Loss of antigen cross-presentation after complete tumor resection is associated with the generation of protective tumor-specific CD8 (+) T-cell immunity
Brown, M.D.; van der Most, R.; Vivian, J.B.; Lake, R.A.; Larma, I.; Robinson, B.W.S.; Currie, A.J.
Oncoimmunology 1(7): 1084-1094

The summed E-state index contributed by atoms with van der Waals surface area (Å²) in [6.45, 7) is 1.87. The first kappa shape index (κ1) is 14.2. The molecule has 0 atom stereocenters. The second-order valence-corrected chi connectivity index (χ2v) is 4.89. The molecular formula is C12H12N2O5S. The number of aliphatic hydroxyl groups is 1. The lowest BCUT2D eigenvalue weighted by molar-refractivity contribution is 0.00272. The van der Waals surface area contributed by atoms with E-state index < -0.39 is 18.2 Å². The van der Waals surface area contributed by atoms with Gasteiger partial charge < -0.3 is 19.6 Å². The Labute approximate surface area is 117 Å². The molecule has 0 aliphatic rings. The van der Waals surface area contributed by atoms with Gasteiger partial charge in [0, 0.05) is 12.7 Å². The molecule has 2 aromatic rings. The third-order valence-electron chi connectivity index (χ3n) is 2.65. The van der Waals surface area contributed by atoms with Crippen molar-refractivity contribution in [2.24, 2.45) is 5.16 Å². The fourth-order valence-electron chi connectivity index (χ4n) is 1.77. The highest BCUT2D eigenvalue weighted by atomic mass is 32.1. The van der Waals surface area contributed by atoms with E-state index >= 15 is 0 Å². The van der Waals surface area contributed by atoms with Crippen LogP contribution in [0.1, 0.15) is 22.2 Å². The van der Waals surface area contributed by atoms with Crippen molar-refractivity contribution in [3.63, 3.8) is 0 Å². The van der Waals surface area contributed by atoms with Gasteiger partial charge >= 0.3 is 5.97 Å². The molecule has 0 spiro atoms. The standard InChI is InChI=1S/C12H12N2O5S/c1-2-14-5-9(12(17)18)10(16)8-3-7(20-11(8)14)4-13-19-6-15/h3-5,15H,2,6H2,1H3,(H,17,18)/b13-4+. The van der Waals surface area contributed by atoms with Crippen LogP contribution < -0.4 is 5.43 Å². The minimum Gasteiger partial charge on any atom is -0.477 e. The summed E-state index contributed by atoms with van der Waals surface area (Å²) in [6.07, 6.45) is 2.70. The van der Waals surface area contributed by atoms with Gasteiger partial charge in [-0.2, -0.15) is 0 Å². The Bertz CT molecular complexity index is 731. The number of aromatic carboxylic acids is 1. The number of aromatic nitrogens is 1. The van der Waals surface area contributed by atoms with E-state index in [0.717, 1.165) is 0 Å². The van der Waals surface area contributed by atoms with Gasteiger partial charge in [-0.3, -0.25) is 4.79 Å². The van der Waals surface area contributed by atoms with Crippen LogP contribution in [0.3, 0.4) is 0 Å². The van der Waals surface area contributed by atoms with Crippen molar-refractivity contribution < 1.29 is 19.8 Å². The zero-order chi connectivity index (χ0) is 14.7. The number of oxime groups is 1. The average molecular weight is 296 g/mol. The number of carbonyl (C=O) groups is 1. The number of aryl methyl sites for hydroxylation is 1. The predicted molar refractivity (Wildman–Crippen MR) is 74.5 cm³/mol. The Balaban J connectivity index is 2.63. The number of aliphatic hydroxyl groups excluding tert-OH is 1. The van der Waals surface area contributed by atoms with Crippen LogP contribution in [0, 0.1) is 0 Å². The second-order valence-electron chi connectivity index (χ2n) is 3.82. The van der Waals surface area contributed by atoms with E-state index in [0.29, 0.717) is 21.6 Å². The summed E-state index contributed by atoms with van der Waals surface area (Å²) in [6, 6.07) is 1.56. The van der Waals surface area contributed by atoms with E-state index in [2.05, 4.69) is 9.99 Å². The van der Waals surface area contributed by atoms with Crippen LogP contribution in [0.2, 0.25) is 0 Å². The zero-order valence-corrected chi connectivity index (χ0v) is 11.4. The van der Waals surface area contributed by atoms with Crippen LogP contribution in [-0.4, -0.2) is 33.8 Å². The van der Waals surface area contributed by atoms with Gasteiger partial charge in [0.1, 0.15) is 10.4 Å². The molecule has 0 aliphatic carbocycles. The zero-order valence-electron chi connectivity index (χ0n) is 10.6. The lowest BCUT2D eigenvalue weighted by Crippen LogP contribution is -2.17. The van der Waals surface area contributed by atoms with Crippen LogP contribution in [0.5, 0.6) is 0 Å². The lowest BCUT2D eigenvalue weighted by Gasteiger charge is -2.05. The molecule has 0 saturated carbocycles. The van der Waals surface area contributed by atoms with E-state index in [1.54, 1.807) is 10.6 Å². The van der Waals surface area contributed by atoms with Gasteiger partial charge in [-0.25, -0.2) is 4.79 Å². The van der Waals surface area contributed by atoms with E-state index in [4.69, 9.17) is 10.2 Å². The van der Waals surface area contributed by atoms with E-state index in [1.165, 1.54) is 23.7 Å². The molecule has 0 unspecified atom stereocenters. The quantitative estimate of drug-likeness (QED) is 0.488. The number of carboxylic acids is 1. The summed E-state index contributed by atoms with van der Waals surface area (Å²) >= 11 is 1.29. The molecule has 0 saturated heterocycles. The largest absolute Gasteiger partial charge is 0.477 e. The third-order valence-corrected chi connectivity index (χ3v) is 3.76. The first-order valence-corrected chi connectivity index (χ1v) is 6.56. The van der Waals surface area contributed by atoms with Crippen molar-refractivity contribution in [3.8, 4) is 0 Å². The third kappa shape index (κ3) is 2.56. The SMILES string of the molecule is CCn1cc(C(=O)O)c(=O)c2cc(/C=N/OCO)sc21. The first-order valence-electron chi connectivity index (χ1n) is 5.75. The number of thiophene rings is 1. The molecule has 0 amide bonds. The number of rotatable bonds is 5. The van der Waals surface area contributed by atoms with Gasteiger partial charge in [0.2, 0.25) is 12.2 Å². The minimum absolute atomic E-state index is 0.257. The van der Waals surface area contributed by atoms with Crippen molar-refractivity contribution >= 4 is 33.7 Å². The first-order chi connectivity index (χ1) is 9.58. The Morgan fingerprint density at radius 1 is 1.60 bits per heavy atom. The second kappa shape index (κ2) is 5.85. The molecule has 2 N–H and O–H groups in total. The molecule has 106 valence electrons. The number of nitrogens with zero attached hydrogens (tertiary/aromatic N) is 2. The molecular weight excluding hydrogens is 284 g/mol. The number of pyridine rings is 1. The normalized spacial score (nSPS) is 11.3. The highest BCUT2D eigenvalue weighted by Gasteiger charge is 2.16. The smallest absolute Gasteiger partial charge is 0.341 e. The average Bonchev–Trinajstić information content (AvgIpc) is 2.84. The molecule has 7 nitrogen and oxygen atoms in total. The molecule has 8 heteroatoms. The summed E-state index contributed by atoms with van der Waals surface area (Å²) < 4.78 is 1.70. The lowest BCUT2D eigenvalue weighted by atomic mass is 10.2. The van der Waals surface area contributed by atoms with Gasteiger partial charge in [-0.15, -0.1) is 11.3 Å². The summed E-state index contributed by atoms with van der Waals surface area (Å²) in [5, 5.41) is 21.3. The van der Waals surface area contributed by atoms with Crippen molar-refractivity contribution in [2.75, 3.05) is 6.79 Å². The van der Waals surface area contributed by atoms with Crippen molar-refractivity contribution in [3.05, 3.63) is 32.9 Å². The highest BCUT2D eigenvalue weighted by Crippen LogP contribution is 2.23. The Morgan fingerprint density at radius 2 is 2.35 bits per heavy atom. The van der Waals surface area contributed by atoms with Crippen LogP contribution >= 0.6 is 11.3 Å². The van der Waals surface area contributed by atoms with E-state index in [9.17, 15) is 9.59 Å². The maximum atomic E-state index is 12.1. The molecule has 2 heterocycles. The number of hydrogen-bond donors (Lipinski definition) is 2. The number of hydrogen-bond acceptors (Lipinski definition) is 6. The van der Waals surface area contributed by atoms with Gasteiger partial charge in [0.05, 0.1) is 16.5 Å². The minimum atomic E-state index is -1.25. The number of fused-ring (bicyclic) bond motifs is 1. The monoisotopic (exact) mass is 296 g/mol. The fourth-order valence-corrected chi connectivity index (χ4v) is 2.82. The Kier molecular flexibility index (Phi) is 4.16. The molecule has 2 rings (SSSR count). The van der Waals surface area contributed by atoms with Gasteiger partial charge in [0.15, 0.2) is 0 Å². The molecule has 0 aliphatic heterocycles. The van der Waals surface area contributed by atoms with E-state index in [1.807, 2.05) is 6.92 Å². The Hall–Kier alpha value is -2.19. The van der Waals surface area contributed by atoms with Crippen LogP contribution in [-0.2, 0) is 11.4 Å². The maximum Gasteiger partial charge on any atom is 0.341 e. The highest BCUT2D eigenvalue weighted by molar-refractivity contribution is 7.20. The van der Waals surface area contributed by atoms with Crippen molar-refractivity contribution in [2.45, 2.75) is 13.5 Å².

An incomplete understanding on the effect of surgery on tumor-specific immunity continues to hamper efforts to combine surgery with immunotherapy in the clinic. Herein, we describe the impact of tumor resection on the tumor-specific T-cell response, showing that complete tumor resection is associated with (1) a decline in the amount of cross-presented tumor antigens, (2) a decline of cytolytic tumor-specific CD8(+) T cell activity, and (3) the development of systemic CD8(+) T cell-mediated protective immunity. Our findings are consistent with a model whereby tumor resection releases antitumor CD8(+) T cells from chronic antigen exposure, allowing a gradual differentiation toward functional antitumor memory T cells. This process depends on sentinel lymph nodes, as their removal at the time of surgery was associated with a strong negative effect on survival. We conclude that complete tumor resection provides a unique environment that boosts protective immunological memory and might provide a powerful platform for immunotherapy. Our findings also carry important implications for the design and timing of post-surgery immunotherapeutic regimens.